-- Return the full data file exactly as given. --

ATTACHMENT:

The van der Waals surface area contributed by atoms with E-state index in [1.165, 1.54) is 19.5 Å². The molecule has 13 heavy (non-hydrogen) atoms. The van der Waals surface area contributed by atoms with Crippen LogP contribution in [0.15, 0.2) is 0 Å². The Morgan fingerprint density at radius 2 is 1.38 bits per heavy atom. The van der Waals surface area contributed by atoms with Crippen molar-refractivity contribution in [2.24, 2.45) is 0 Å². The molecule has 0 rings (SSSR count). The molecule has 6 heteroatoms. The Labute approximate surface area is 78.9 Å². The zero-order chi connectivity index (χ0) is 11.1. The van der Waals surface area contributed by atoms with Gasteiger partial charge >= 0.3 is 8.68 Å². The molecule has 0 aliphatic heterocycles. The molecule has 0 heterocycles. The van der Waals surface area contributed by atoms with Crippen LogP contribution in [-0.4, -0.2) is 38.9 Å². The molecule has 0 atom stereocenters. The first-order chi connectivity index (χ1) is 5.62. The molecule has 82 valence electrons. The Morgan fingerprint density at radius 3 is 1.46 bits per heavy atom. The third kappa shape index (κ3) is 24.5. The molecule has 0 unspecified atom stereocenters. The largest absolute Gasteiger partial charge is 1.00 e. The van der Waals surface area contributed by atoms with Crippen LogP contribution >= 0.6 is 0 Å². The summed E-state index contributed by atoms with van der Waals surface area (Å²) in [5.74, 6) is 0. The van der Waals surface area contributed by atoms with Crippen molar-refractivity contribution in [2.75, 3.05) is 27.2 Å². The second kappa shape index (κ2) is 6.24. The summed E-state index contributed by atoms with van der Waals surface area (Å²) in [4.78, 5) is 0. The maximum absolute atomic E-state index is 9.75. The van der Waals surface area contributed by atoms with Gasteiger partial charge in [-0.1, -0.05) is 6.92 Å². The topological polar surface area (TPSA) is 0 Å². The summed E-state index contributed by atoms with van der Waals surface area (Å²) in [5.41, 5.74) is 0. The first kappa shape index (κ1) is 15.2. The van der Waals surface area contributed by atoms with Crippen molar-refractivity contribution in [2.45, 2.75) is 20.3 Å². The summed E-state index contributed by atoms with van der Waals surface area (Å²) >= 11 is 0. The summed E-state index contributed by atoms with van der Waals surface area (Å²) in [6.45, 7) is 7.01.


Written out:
The van der Waals surface area contributed by atoms with E-state index in [1.165, 1.54) is 19.5 Å². The molecule has 13 heavy (non-hydrogen) atoms. The van der Waals surface area contributed by atoms with Crippen LogP contribution in [0.15, 0.2) is 0 Å². The Morgan fingerprint density at radius 2 is 1.38 bits per heavy atom. The van der Waals surface area contributed by atoms with Crippen molar-refractivity contribution in [2.24, 2.45) is 0 Å². The molecule has 0 rings (SSSR count). The molecule has 6 heteroatoms. The Labute approximate surface area is 78.9 Å². The zero-order chi connectivity index (χ0) is 11.1. The van der Waals surface area contributed by atoms with Gasteiger partial charge >= 0.3 is 8.68 Å². The molecule has 0 aliphatic heterocycles. The molecule has 0 heterocycles. The van der Waals surface area contributed by atoms with Crippen LogP contribution in [-0.4, -0.2) is 38.9 Å². The molecule has 0 atom stereocenters. The first-order chi connectivity index (χ1) is 5.62. The molecule has 82 valence electrons. The Morgan fingerprint density at radius 3 is 1.46 bits per heavy atom. The third kappa shape index (κ3) is 24.5. The molecule has 0 unspecified atom stereocenters. The largest absolute Gasteiger partial charge is 1.00 e. The van der Waals surface area contributed by atoms with Crippen LogP contribution >= 0.6 is 0 Å². The summed E-state index contributed by atoms with van der Waals surface area (Å²) in [5.74, 6) is 0. The van der Waals surface area contributed by atoms with Crippen molar-refractivity contribution in [2.75, 3.05) is 27.2 Å². The second kappa shape index (κ2) is 6.24. The summed E-state index contributed by atoms with van der Waals surface area (Å²) in [4.78, 5) is 0. The maximum absolute atomic E-state index is 9.75. The van der Waals surface area contributed by atoms with Gasteiger partial charge in [-0.1, -0.05) is 6.92 Å². The topological polar surface area (TPSA) is 0 Å². The summed E-state index contributed by atoms with van der Waals surface area (Å²) in [5.41, 5.74) is 0. The first kappa shape index (κ1) is 15.2. The van der Waals surface area contributed by atoms with Crippen molar-refractivity contribution in [2.45, 2.75) is 20.3 Å². The summed E-state index contributed by atoms with van der Waals surface area (Å²) >= 11 is 0. The summed E-state index contributed by atoms with van der Waals surface area (Å²) in [6.45, 7) is 7.01.